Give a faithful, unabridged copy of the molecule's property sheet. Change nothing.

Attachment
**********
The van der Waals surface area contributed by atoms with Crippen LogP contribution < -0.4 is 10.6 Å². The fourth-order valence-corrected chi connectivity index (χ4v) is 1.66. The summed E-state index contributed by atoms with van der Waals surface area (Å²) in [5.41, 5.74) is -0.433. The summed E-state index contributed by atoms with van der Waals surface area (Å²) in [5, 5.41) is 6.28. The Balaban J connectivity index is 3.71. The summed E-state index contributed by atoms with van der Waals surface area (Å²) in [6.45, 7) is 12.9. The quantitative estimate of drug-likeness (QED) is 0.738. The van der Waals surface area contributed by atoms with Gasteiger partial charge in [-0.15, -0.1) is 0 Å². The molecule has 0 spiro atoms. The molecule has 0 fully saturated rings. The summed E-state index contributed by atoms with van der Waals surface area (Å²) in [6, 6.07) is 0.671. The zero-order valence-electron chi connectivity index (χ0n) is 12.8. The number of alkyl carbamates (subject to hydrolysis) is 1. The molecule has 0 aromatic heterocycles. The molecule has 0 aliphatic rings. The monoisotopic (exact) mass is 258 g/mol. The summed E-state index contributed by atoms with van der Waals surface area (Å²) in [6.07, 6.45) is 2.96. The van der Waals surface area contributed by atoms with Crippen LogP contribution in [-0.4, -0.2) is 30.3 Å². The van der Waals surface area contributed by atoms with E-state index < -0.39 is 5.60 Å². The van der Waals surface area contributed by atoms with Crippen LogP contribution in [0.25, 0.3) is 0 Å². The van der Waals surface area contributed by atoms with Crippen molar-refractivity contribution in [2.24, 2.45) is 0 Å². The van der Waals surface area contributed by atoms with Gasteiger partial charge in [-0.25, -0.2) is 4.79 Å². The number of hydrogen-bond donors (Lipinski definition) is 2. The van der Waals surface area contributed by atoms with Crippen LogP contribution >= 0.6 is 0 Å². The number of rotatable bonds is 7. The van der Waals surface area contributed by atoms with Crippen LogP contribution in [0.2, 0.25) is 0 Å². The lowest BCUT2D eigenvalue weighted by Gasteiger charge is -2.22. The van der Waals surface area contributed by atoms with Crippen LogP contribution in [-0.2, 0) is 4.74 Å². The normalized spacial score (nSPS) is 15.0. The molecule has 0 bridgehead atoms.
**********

The van der Waals surface area contributed by atoms with Crippen LogP contribution < -0.4 is 10.6 Å². The fourth-order valence-corrected chi connectivity index (χ4v) is 1.66. The summed E-state index contributed by atoms with van der Waals surface area (Å²) in [5.41, 5.74) is -0.433. The summed E-state index contributed by atoms with van der Waals surface area (Å²) in [5, 5.41) is 6.28. The Balaban J connectivity index is 3.71. The summed E-state index contributed by atoms with van der Waals surface area (Å²) in [6.45, 7) is 12.9. The quantitative estimate of drug-likeness (QED) is 0.738. The van der Waals surface area contributed by atoms with Gasteiger partial charge in [-0.15, -0.1) is 0 Å². The molecule has 0 spiro atoms. The molecule has 0 fully saturated rings. The summed E-state index contributed by atoms with van der Waals surface area (Å²) in [6, 6.07) is 0.671. The zero-order valence-electron chi connectivity index (χ0n) is 12.8. The number of alkyl carbamates (subject to hydrolysis) is 1. The molecule has 0 aromatic heterocycles. The molecule has 0 aliphatic rings. The monoisotopic (exact) mass is 258 g/mol. The summed E-state index contributed by atoms with van der Waals surface area (Å²) in [6.07, 6.45) is 2.96. The van der Waals surface area contributed by atoms with Crippen LogP contribution in [-0.4, -0.2) is 30.3 Å². The van der Waals surface area contributed by atoms with E-state index < -0.39 is 5.60 Å². The van der Waals surface area contributed by atoms with Crippen LogP contribution in [0.25, 0.3) is 0 Å². The van der Waals surface area contributed by atoms with Crippen molar-refractivity contribution in [2.24, 2.45) is 0 Å². The van der Waals surface area contributed by atoms with Gasteiger partial charge in [-0.25, -0.2) is 4.79 Å². The number of hydrogen-bond donors (Lipinski definition) is 2. The van der Waals surface area contributed by atoms with Crippen LogP contribution >= 0.6 is 0 Å². The number of rotatable bonds is 7. The van der Waals surface area contributed by atoms with Crippen LogP contribution in [0.2, 0.25) is 0 Å². The lowest BCUT2D eigenvalue weighted by Gasteiger charge is -2.22. The van der Waals surface area contributed by atoms with Crippen LogP contribution in [-0.2, 0) is 4.74 Å². The normalized spacial score (nSPS) is 15.0. The molecule has 0 bridgehead atoms.